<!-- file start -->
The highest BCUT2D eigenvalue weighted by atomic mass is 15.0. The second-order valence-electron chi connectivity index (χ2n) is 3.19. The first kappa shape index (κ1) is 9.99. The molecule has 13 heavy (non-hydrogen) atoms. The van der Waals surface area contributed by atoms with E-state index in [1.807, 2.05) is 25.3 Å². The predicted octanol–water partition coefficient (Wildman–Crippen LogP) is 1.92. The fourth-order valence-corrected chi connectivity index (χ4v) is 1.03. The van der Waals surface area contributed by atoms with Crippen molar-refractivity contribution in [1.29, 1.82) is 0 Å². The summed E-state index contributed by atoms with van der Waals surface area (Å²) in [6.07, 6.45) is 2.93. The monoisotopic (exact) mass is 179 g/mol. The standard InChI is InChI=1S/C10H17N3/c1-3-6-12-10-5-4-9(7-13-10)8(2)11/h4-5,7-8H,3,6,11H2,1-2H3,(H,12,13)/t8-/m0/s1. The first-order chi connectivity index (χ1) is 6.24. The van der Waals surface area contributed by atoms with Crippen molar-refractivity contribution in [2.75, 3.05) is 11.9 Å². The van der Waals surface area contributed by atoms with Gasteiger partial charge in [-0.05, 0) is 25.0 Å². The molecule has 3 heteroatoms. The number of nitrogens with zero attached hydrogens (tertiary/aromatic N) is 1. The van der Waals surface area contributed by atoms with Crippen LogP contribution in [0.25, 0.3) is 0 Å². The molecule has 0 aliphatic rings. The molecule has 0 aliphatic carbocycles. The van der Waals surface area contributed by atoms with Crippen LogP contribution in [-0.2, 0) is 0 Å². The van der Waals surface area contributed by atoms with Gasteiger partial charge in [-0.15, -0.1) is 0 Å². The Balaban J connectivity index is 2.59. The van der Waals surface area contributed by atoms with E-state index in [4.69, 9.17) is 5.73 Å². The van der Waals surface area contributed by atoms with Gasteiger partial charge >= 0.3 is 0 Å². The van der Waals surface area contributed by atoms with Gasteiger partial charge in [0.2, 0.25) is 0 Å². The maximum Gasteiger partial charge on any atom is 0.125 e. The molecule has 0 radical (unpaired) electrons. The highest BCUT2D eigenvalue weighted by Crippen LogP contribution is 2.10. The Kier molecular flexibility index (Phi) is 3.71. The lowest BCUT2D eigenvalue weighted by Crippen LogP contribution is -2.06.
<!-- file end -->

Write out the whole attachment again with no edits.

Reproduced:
The highest BCUT2D eigenvalue weighted by atomic mass is 15.0. The second-order valence-electron chi connectivity index (χ2n) is 3.19. The first kappa shape index (κ1) is 9.99. The molecule has 13 heavy (non-hydrogen) atoms. The van der Waals surface area contributed by atoms with E-state index in [1.807, 2.05) is 25.3 Å². The predicted octanol–water partition coefficient (Wildman–Crippen LogP) is 1.92. The fourth-order valence-corrected chi connectivity index (χ4v) is 1.03. The van der Waals surface area contributed by atoms with Crippen molar-refractivity contribution in [1.29, 1.82) is 0 Å². The summed E-state index contributed by atoms with van der Waals surface area (Å²) in [6.07, 6.45) is 2.93. The monoisotopic (exact) mass is 179 g/mol. The standard InChI is InChI=1S/C10H17N3/c1-3-6-12-10-5-4-9(7-13-10)8(2)11/h4-5,7-8H,3,6,11H2,1-2H3,(H,12,13)/t8-/m0/s1. The first-order chi connectivity index (χ1) is 6.24. The van der Waals surface area contributed by atoms with Crippen molar-refractivity contribution in [2.75, 3.05) is 11.9 Å². The van der Waals surface area contributed by atoms with Gasteiger partial charge in [-0.05, 0) is 25.0 Å². The molecule has 3 heteroatoms. The number of nitrogens with zero attached hydrogens (tertiary/aromatic N) is 1. The van der Waals surface area contributed by atoms with Crippen LogP contribution in [0.25, 0.3) is 0 Å². The molecule has 0 aliphatic rings. The molecule has 0 aliphatic carbocycles. The van der Waals surface area contributed by atoms with Crippen LogP contribution in [-0.2, 0) is 0 Å². The van der Waals surface area contributed by atoms with Gasteiger partial charge in [-0.15, -0.1) is 0 Å². The Balaban J connectivity index is 2.59. The van der Waals surface area contributed by atoms with E-state index in [4.69, 9.17) is 5.73 Å². The van der Waals surface area contributed by atoms with Gasteiger partial charge >= 0.3 is 0 Å². The van der Waals surface area contributed by atoms with Gasteiger partial charge in [0.2, 0.25) is 0 Å². The maximum Gasteiger partial charge on any atom is 0.125 e. The molecule has 0 radical (unpaired) electrons. The highest BCUT2D eigenvalue weighted by Crippen LogP contribution is 2.10. The Kier molecular flexibility index (Phi) is 3.71. The lowest BCUT2D eigenvalue weighted by Crippen LogP contribution is -2.06.